How to Sprout Seeds the Correct Way

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How to Sprout Seeds | Real Food RN

You may not realize how easy it is to sprout seeds in your own kitchen. In fact, seed sprouting is probably the easiest, fastest, and cheapest way to grow fresh, healthy food, free of chemicals, that are packed with energy. Oh, and they are delicious!

Why Sprout Seeds?

Seeds are tiny powerhouses of nutrition. They are full of vitamins C and E, beta-carotene, folate, flavonoids, amino acids, and minerals such as calcium, iron, magnesium, and zinc. Sprouting increases the concentrations of vitamins and minerals within the seed, making them more available and absorbable.

Eating unsprouted seeds can cause digestive problems which can lead to inflammation in the body. Sprouting unlocks a range of powerful enzymes which makes digestion easier and increases beneficial gut flora. Including sprouted seeds in bread and other baked goods has been shown to decrease gluten proteins and increase folate and dietary fiber.

You can also feed sprouted seeds to your chickens, birds, and small rodents, like guinea pigs, hamsters, and rats. And of course, you can grow wheatgrass for your dog or cat! After all, we all want healthy, happy pets.

What Types of Seeds to Sprout

You’re probably already familiar with sprouted mung beans, but you can sprout any seeds you like. Radish, pea, chickpea, alfalfa, fenugreek, sunflower, mustard, wheat, lentil, and broccoli are most popular, but you can really sprout almost any legumes or other seeds. You can find a whole variety of sprouting seeds HERE on Amazon! However, you should be careful with kidney beans as they can cause nausea, vomiting, and diarrhea if eaten raw. If you do choose to sprout kidney beans, you should cook them for at least ten minutes before eating them.

You can buy seeds specially grown and packaged for sprouting from your local health food store or online. While you can grow sprouts from lentils and other pulses bought at the supermarket, they can’t be guaranteed free of irradiation if they’re imported, which means they will never sprout. Another benefit of buying seeds grown expressly for the purpose of sprouting is that they are guaranteed free of E-coli and salmonella, so they are safe to eat raw.

How to Get Started

There are many options for sprouting, from buying a kit to using trays or jars. The easiest way to sprout seeds is to use a jar. Mason jars are perfect for sprouting as they have wide necks for easy access.

Clean the jar thoroughly, place the seeds in the jar, cover with cool water and swirl to make sure the seeds are soaked. You can leave the jar open or cover with fabric such as muslin or cheesecloth, or a lid as long as the lid has holes in it. You can buy lids that fit Mason jars purpose-made for seed sprouting.

Leave the seeds to soak, and rinse twice a day in cool water until they have sprouted. Harvest when they are at the right sprouting stage for you.  It’s up to individual taste as to when your sprouted seeds are ready, but generally, they will be ready within a few days.

To harvest, rinse and drain your sprouts and spread them over some clean kitchen towels. Let them air-dry for up to an hour before storing in a glass food container lined with a clean paper towel. Cover and store in the fridge. Sprouted seeds will keep well for several days if they’re kept dry and chilled.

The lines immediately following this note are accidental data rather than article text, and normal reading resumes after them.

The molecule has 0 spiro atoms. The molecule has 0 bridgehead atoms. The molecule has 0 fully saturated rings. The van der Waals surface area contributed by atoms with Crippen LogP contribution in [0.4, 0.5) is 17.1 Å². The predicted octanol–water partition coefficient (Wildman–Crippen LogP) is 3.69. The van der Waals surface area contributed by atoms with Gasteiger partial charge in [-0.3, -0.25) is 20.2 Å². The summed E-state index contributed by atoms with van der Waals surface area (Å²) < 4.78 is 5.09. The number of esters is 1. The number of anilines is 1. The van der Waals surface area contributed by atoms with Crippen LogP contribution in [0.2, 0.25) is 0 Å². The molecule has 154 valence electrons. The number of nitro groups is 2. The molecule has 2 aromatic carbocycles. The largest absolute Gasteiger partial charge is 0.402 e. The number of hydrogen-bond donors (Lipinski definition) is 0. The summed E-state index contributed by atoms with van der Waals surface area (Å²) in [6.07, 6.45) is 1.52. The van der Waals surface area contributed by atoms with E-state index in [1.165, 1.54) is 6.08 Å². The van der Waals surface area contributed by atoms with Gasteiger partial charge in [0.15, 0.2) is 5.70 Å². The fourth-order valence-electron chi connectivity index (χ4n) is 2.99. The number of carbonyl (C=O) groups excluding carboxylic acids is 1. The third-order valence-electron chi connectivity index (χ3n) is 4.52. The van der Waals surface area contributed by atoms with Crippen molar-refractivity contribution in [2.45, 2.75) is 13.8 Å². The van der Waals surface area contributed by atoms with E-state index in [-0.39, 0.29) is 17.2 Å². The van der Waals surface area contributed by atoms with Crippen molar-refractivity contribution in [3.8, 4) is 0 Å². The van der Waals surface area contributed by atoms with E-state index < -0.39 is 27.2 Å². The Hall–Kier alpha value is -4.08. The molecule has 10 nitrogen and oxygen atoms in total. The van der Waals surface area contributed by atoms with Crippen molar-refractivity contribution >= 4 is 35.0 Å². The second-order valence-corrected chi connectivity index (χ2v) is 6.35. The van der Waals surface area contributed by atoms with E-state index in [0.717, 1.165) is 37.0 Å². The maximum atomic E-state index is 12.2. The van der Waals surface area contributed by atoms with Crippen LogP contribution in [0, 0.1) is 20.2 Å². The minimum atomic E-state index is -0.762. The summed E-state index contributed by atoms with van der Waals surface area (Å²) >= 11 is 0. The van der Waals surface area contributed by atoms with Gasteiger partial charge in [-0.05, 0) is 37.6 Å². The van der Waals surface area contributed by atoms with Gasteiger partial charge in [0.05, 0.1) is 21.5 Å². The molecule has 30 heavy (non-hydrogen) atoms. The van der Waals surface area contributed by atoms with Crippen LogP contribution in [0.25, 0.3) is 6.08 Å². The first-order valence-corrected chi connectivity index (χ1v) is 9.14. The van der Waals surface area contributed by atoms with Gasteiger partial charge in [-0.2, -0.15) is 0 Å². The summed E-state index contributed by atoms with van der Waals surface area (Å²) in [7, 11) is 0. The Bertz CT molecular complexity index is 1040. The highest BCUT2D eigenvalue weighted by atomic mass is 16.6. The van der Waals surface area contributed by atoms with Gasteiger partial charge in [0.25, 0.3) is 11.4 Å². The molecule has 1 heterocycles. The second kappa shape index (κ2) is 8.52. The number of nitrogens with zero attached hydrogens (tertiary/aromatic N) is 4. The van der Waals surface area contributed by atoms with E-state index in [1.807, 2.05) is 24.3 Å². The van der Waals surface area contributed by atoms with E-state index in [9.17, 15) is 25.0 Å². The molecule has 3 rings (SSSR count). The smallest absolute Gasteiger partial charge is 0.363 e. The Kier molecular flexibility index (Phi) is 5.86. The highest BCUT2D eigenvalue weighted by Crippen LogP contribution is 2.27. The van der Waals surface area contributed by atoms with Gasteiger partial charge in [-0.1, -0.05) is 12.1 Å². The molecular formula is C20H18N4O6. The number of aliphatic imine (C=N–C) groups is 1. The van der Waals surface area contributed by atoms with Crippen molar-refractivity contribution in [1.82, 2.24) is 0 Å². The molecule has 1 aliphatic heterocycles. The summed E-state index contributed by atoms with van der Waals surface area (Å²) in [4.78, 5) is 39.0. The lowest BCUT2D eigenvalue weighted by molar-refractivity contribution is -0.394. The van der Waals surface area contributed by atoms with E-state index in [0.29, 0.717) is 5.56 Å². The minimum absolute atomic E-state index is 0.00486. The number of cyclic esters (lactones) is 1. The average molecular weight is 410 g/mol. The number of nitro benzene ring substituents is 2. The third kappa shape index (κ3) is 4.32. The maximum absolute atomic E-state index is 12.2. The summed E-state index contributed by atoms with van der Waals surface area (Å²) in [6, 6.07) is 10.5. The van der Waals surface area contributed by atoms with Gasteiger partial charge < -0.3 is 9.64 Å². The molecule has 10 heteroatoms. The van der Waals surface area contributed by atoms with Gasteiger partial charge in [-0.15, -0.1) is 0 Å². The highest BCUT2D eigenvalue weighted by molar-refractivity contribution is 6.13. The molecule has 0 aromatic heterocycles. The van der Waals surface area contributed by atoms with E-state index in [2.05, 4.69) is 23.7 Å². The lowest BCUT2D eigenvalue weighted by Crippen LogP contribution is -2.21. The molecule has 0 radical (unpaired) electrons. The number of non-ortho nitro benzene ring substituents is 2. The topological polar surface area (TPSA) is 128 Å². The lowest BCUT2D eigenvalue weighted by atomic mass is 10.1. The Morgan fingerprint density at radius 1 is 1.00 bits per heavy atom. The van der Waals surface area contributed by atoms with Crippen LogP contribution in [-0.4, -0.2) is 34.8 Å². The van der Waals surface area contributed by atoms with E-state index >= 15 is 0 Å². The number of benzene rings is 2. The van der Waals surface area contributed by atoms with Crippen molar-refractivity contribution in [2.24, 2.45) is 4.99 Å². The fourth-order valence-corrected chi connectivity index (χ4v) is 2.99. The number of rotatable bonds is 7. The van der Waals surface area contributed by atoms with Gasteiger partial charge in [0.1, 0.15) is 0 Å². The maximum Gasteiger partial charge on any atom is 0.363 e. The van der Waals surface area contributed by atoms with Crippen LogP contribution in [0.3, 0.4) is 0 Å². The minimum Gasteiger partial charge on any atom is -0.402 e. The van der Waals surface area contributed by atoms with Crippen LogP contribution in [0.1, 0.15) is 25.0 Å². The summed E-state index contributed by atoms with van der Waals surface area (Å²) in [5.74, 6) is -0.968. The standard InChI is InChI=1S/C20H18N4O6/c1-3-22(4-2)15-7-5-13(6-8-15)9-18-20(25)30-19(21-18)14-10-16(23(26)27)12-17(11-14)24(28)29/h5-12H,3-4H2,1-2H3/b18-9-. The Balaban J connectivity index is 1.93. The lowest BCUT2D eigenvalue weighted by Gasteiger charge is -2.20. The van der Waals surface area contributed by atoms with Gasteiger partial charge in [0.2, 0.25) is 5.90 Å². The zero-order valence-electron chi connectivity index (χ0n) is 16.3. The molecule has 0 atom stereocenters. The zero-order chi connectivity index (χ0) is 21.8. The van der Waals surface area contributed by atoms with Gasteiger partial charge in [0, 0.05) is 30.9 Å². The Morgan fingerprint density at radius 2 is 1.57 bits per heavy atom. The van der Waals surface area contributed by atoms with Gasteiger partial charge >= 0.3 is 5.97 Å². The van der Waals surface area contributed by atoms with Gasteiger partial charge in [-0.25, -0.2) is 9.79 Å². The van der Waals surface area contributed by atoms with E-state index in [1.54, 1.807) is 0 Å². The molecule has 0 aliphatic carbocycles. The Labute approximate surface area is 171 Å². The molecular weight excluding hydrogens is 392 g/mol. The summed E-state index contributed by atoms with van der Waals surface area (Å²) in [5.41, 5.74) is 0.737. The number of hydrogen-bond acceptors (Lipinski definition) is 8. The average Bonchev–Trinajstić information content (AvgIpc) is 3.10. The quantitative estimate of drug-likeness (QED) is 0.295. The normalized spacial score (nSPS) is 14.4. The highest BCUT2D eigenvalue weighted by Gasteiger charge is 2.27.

How to Eat Sprouted Seeds

Whichever method you use to grow your sprouts (jar, tray or kit) you can use them in so many ways, depending on their stage of germination. Of course, you can eat your sprouted seeds straight from the jar as a super healthy snack, and they are perfect in salads, sandwiches, stir-fries and any other dish which uses raw greens.

You can soak nuts and grains to make your own plant-based ‘milks’ too. Simply soak your chosen nut or nuts (almonds, cashews, and macadamias are delicious) overnight, drain and blend with water, a pinch of salt and vanilla. Strain and store in the fridge.

And it’s easy to make your own sprouted seed flour. Harvest wheat, rye, spelt, etc. grains when they have just begun to spout, not more than a quarter of an inch long. You do need to remove the moisture first, so the seeds are dry enough to grind into flour.

The easiest ways to dry your sprouted grain include:

  • Air drying in a well-ventilated area for up to 48 hours, depending on the air temperature and humidity
  • Drying in your oven at a low temperature for 8-12 hours
  • Using an electric dehydrator for up to 24 hours.

Then you can use the flour in breads, cookies, or any other baked goods.

Don’t worry if you leave your seeds for too long and you have a mini forest. You can put them in a tray with soil and grow your own microgreens for salads or grass for juicing.

Once you get the sprouting bug, you can try all sorts of different seeds. There is a range of resources on the internet to help you on your seed sprouting journey.

Here are a few suggestions to get you started:

If you are nervous about getting started sprouting, there are “automatic sprouters” out there that do all of the work for you. We have one, and we use it to grow wheatgrass all the time! 

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How to Sprout Seeds | Real Food RN
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Hi! I'm Kate.

Registered Nurse. Mom. Real Foodie.

Welcome to Real Food RN! A blog with the mission to empower you to live your healthiest life possible, starting today.

 

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